As one of the Quarter Days of the medieval year, Michaelmas had important significance for rents, leases and employment. If you are preparing to return to school, university or the legal world, the name Michaelmas might still denominate your term. Otherwise, this once important feast has only a residual impact on the cultural landscape of England, rather as St Michael has all but disappeared from the liturgical landscape by being ousted from the Confiteor. Henry VIII banned the celebration of St Michael, which is why primary school children now celebrate “harvest festival”; until the Reformation, the Mass of St Michael marked harvest home, accompanied by feasting on its fruits. (Its particular delicacy was goose, fattened on the gleanings and stubble.) In the old Julian Calendar, the liturgical feast coincided more closely to the autumn equinox, making it a kind of last hurrah before the year turned and the darkness encroached; another way of baptising pagan culture.
The Prayer to St Michael was composed by Pope Leo XIII, supposedly after he had a terrifying vision of Satan assaulting the Church. It is still recited at the end of low Mass in the Extraordinary Form, and last year Pope Francis asked the faithful to recite it with the rosary to protect the Church. The massive persecution of Christians, the worldwide suspension of public cult throughout huge parts of the world over Holy Week and Easter, and now the attacks on churches and sacred symbols make prayers for the Church more urgent than ever. She is under assault from within and without.
We should avoid a tendency to make St Michael into a two-dimensional figure in this warfare, a sort of angelic superhero or mascot. His power over evil is because he is “One Like God” and it is this likeness to God that the evil one opposes wherever he finds it. The battle is a primordial one of darkness and light, truth and falsehood. It is a battle in me, each day. Grace is never static; each of my choices increases or diminishes my likeness to God.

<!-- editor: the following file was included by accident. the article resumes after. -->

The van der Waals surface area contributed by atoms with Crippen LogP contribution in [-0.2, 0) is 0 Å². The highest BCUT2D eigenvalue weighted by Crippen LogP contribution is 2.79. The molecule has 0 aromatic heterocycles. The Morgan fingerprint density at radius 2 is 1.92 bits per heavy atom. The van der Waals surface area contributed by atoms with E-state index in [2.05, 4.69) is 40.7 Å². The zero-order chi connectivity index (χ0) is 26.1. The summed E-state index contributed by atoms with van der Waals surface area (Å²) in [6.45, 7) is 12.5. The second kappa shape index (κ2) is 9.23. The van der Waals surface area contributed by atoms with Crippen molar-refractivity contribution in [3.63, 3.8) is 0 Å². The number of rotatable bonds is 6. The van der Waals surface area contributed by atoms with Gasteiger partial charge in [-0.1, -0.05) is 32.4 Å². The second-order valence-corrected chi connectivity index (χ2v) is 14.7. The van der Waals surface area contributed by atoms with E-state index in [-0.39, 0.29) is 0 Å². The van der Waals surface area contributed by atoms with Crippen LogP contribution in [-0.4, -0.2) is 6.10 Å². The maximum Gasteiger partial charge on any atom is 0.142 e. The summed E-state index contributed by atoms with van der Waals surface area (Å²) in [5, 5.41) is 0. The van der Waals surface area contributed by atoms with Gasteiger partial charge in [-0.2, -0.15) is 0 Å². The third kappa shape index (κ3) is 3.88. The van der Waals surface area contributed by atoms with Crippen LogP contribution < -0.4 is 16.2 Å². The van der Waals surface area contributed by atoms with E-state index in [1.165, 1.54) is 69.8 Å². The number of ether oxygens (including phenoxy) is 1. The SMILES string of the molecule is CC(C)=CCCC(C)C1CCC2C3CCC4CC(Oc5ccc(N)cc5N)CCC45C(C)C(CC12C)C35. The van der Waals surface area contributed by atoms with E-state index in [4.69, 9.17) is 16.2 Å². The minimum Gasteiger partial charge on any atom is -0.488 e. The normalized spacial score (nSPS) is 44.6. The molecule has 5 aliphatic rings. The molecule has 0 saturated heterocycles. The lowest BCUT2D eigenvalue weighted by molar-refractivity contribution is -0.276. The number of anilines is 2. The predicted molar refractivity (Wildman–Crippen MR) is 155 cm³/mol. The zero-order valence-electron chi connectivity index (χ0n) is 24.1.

It is good to pray to St Michael and his legions to heal the Church, but important also that I make spiritual warfare against temptation – including the temptation to confuse spiritual power with earthly. In the midst of evil assault and apparent defeat, Jesus tells us he could instantly have legions of angels rescuing him, yet it is his incarnate, loving sacrifice, not superhuman power over his enemy, which brings victory. Invoking St Michael, whose flaming sword guards the return to a paradise lost by misused autonomy and failure to worship, enjoins on us the requirement to radical obedience to God’s will. My likeness to God depends on me putting to death all within me that is – in the phrase of Pope Benedict XVI – “anti-divine”. The sword is in the shape of a cross, the only way to paradise and safety, the only weapon.
St Michael’s statue is atop Rome’s Castel Sant’Angelo because his intercession saved the city from the plague. To invoke him is not just to ask for some extrinsic act of heroism which removes all danger, but to ask for healing: healing from the fear that the divine power of God would somehow not be enough, not be sufficient to overcome any obstacle, however fearful.